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Endowment policy red letter day

  • 01/10/2000
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By Rachel Williams Around 40% of endowments may not be on target to pay off a policyholder's mortgag...

By Rachel Williams

Around 40% of endowments may not be on target to pay off a policyholder’s mortgage, according to research from the ABI.

An informal survey among ABI members into projection letters sent out to endowment holders has revealed that 30% were ‘amber’ which means that the life office cannot be sure whether the policy’s target will be reached, and 10% were ‘red’, meaning that clients are advised that their endowment will not reach its target unless premiums are increased.

Around 58% of letters were ‘green’, which means that the endowments will meet their target to pay off the mortgage. The FSA had originally estimated that 60% of letters would be red or amber. Standard Life’s estimates are more in line with the FSA’s predictions – nearly half of its policyholders are expected to be sent a red or amber letter.

Siobhan Williams, press officer at Standard Life, said: “Out of our 1.2 million policyholders we are estimating that 530,000 will receive amber letters. 11,000 will receive red letters and the remainder will get green.”

The mail-out is yet to be completed but Williams said that newer policyholders are more likely to receive red or amber letters.

“Older policyholders are in a better position as their policies have had more years at a higher growth rate. This will balance out the lower growth rates we are expecting in the future,” she said.

Many Scottish Widows’ policyholders are also facing uncertainty about whether their endowment policy will be able to pay off their mortgage at current contribution rates. The company has estimated that while only 2% will get red letters, 65% will get amber letters. The remaining 33% will be sent green letters and will not need to take any action.

While the ABI figures look better than the FSA’s estimates, Suzanne Moore, press officer at the ABI, said the figures should be treated with caution as life offices are still writing to policyholders.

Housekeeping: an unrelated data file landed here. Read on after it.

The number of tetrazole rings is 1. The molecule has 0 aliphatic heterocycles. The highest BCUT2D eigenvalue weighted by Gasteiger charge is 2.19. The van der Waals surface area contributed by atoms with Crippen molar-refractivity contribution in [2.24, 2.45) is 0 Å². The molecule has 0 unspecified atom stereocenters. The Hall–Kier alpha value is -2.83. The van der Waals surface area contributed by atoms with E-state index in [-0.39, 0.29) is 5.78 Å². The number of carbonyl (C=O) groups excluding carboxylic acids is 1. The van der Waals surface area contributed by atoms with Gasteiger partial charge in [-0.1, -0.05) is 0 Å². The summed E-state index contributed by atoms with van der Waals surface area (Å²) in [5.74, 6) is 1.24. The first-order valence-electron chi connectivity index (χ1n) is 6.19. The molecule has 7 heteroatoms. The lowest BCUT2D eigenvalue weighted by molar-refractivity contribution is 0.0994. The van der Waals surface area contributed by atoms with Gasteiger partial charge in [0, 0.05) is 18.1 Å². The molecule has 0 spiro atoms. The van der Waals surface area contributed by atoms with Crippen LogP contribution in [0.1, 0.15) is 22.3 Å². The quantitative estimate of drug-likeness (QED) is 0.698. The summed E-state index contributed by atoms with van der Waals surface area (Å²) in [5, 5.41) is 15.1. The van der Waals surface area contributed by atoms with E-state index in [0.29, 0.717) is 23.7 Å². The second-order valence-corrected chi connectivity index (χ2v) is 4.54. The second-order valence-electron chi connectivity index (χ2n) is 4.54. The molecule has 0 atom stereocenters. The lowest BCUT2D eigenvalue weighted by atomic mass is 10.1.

Moore said: “This could all change as only 25% of letters have been sent out.”

As a result, the FSA is sticking to its original forecasts. Louise Buckley, spokesperson at the FSA, said: “We are still anticipating that 60% of letters will be red or amber. They are currently only at 40% because mailings will continue until June.

“Many companies will be mailing to older policyholders first because, if action needs to be taken, it needs to be taken as soon as possible. But with differences in inflation and in investment returns, the longer-standing policies are likely to have less problems.”

l Scottish Life has joined forces with Mortgage Brain to offer 14,000 IFAs access to its mortgage endowment, Profitbuilder, via Mortgage Brain’s sourcing software. Using the software, brokers IFAs can source the most suitable product for their client, submit applications electronically, print off ‘reason why’ documentation, all in compliance with the Mortgage Code.

Currently, only three endowment providers feature on Mortgage Brain’s sourcing system, Mortgage Broker. Commenting on the announcement, Alasdair Buchanan, head of communications at Scottish Life, said: “The information available through Mortgage Broker software enables intermediaries to offer clients a much better service – more quickly, more accurately and more cost-effectively – while also complying with the Mortgage Code.”


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